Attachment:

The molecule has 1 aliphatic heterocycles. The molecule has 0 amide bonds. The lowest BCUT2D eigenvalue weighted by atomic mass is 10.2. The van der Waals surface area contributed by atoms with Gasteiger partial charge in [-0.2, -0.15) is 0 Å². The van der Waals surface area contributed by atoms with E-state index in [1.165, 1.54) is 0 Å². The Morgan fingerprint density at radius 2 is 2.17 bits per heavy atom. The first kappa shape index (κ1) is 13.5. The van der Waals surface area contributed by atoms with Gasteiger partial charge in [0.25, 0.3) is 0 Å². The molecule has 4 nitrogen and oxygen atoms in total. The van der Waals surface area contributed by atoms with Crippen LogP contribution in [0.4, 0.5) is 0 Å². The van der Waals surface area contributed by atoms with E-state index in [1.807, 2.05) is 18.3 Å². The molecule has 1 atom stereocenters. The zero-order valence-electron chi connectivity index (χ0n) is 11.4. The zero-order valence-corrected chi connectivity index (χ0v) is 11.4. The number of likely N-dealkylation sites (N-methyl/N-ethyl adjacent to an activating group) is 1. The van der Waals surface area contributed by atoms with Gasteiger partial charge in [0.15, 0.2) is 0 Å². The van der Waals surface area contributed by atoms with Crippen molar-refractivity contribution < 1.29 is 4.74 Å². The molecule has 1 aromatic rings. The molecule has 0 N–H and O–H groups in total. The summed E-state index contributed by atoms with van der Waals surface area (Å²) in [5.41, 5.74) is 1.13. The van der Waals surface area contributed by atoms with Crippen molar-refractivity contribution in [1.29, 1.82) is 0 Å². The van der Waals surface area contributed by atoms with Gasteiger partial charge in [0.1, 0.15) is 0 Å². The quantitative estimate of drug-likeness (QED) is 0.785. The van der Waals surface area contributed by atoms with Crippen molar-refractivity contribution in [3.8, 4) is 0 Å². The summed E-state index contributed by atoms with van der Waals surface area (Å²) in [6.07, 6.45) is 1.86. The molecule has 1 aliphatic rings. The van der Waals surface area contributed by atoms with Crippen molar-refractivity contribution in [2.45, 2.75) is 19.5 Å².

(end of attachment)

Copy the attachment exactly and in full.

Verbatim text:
The molecule has 1 aliphatic heterocycles. The molecule has 0 amide bonds. The lowest BCUT2D eigenvalue weighted by atomic mass is 10.2. The van der Waals surface area contributed by atoms with Gasteiger partial charge in [-0.2, -0.15) is 0 Å². The van der Waals surface area contributed by atoms with E-state index in [1.165, 1.54) is 0 Å². The Morgan fingerprint density at radius 2 is 2.17 bits per heavy atom. The first kappa shape index (κ1) is 13.5. The van der Waals surface area contributed by atoms with Gasteiger partial charge in [0.25, 0.3) is 0 Å². The molecule has 4 nitrogen and oxygen atoms in total. The van der Waals surface area contributed by atoms with Crippen LogP contribution in [0.4, 0.5) is 0 Å². The van der Waals surface area contributed by atoms with E-state index in [1.807, 2.05) is 18.3 Å². The molecule has 1 atom stereocenters. The zero-order valence-electron chi connectivity index (χ0n) is 11.4. The zero-order valence-corrected chi connectivity index (χ0v) is 11.4. The number of likely N-dealkylation sites (N-methyl/N-ethyl adjacent to an activating group) is 1. The van der Waals surface area contributed by atoms with Gasteiger partial charge in [0.15, 0.2) is 0 Å². The van der Waals surface area contributed by atoms with Crippen molar-refractivity contribution < 1.29 is 4.74 Å². The molecule has 1 aromatic rings. The molecule has 0 N–H and O–H groups in total. The summed E-state index contributed by atoms with van der Waals surface area (Å²) in [5.41, 5.74) is 1.13. The van der Waals surface area contributed by atoms with Crippen molar-refractivity contribution in [1.29, 1.82) is 0 Å². The van der Waals surface area contributed by atoms with Gasteiger partial charge in [0.1, 0.15) is 0 Å². The quantitative estimate of drug-likeness (QED) is 0.785. The van der Waals surface area contributed by atoms with Crippen molar-refractivity contribution in [3.8, 4) is 0 Å². The summed E-state index contributed by atoms with van der Waals surface area (Å²) in [6.07, 6.45) is 1.86. The molecule has 1 aliphatic rings. The van der Waals surface area contributed by atoms with Crippen molar-refractivity contribution in [2.45, 2.75) is 19.5 Å².